“Our flag contains the blessings of all those great souls who brought us to freedom. It beckons us to fulfill their vision of a just and united India. As we confront crucial challenges to our security, our unity and integrity, we cannot but heed the call of this flag to rededicate ourselves to the establishment of that peaceful and just order wherein all Indians irrespective of creed, caste or sex will fulfill themselves.” – Former President R Venkataraman

Color denominations and meaning of Tiranga

The Indian Flag consists of three basic colors i.e. saffron, white and green. The significance of the three colors is as follows –

Saffron Color – The saffron signifies the Indian adhyatm.

White Color – The white color reflects the light of truth.

Green Color – The green color signifies Indian agriculture and geographical diversity of the nation.

Chakra – The Chakra with 24 spokes is directly inspired from Ashoka’s Chakra or Wheel and it signifies unlimited motion of the nation as whole.


Dr. S. Radhakrishnan’s magical words about the Flag Code of India are as follows –

“Bhagwa or the saffron colour denotes renunciation of disinterestedness. Our leaders must be indifferent to material gains and dedicate themselves to their work. The white in the centre is light, the path of truth to guide our conduct. The green shows our relation to soil, our relation to the plant life here on which all other life depends. The Ashoka Wheel in the center of the white is the wheel of the law of dharma. Truth or satya, dharma or virtue ought to be the controlling principles of those who work under this flag. Again, the wheel denotes motion. There is death in stagnation. There is life in movement. India should no more resist change, it must move and go forward. The wheel represents the dynamism of a peaceful change.”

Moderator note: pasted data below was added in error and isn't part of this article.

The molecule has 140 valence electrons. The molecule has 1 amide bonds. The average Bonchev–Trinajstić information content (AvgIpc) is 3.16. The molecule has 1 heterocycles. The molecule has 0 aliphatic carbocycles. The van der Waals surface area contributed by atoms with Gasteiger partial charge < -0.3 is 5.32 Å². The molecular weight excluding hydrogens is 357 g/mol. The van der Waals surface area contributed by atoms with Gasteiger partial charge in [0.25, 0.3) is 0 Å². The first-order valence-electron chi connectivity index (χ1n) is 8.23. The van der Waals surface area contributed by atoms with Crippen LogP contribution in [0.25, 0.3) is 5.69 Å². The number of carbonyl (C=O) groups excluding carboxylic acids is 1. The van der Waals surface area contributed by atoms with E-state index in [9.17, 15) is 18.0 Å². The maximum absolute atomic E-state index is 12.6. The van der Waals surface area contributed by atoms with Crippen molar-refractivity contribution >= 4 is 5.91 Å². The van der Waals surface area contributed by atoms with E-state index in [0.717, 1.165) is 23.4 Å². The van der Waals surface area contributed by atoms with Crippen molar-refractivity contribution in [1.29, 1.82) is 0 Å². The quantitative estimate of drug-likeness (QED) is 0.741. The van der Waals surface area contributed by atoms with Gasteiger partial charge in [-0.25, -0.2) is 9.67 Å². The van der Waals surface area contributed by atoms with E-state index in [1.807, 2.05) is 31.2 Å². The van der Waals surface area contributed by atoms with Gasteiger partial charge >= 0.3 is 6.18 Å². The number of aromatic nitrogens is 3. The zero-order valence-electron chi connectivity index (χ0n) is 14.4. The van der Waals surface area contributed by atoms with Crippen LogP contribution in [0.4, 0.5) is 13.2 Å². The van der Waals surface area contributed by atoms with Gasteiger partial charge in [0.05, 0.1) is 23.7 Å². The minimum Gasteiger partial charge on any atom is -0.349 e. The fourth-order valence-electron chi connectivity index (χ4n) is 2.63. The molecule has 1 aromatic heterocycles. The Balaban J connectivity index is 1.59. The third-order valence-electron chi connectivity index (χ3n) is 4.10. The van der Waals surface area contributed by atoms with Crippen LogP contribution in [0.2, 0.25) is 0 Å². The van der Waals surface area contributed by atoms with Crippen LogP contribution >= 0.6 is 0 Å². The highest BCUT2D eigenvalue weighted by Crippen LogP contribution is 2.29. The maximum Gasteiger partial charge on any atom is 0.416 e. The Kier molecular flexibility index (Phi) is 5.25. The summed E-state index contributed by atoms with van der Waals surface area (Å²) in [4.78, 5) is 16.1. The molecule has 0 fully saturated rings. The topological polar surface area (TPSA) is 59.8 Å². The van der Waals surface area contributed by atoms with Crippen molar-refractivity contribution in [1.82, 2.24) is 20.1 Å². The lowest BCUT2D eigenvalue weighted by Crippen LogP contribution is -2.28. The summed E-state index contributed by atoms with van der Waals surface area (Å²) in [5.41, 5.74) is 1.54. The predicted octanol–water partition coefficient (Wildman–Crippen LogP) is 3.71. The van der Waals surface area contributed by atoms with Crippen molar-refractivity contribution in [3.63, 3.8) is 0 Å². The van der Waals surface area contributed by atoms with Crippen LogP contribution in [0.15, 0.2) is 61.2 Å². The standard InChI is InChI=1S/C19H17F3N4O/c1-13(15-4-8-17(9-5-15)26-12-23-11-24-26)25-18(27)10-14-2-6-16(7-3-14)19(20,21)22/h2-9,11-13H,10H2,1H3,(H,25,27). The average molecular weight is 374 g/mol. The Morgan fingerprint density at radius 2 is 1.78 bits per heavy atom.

Flag Code

On 26th January 2002, the Flag Code of the nation was modified to allow Indians to display the national flag anywhere in a dignified manner. The Flag Code of India is described as follows –

Allowed in Flag Code of India

  • The National Flag may be hoisted in educational institutions (schools, colleges, sports camps, scout camps, etc.) to inspire respect for the Flag. An oath of allegiance has been included in the flag hoisting in schools.
  • A member of public, a private organization or an educational institution may hoist/display the National Flag on all days and occasions, ceremonial or otherwise consistent with the dignity and honour of the National Flag.
  • Section 2 of the new code accepts the right of all private citizens to fly the flag on their premises.

Not Allowed in Flag Code of India

  • The flag cannot be used for communal gains, drapery, or clothes. As far as possible, it should be flown from sunrise to sunset, irrespective of the weather.
  • A member of public, a private organization or an educational institution may hoist/display the National Flag on all days and occasions, ceremonial or otherwise consistent with the dignity and honour of the National Flag.
  • No other flag or bunting can be placed higher than the flag. Also, no object, including flowers or garlands or emblems can be placed on or above the flag. The tricolour cannot be used as a festoon, rosette or bunting.

Manufacture of Indian flag

The manufacture of Indian Flag is directly monitored and controlled by the Bureau of Indian Standards. It is basically made from Khadi.


 -Dramatic representation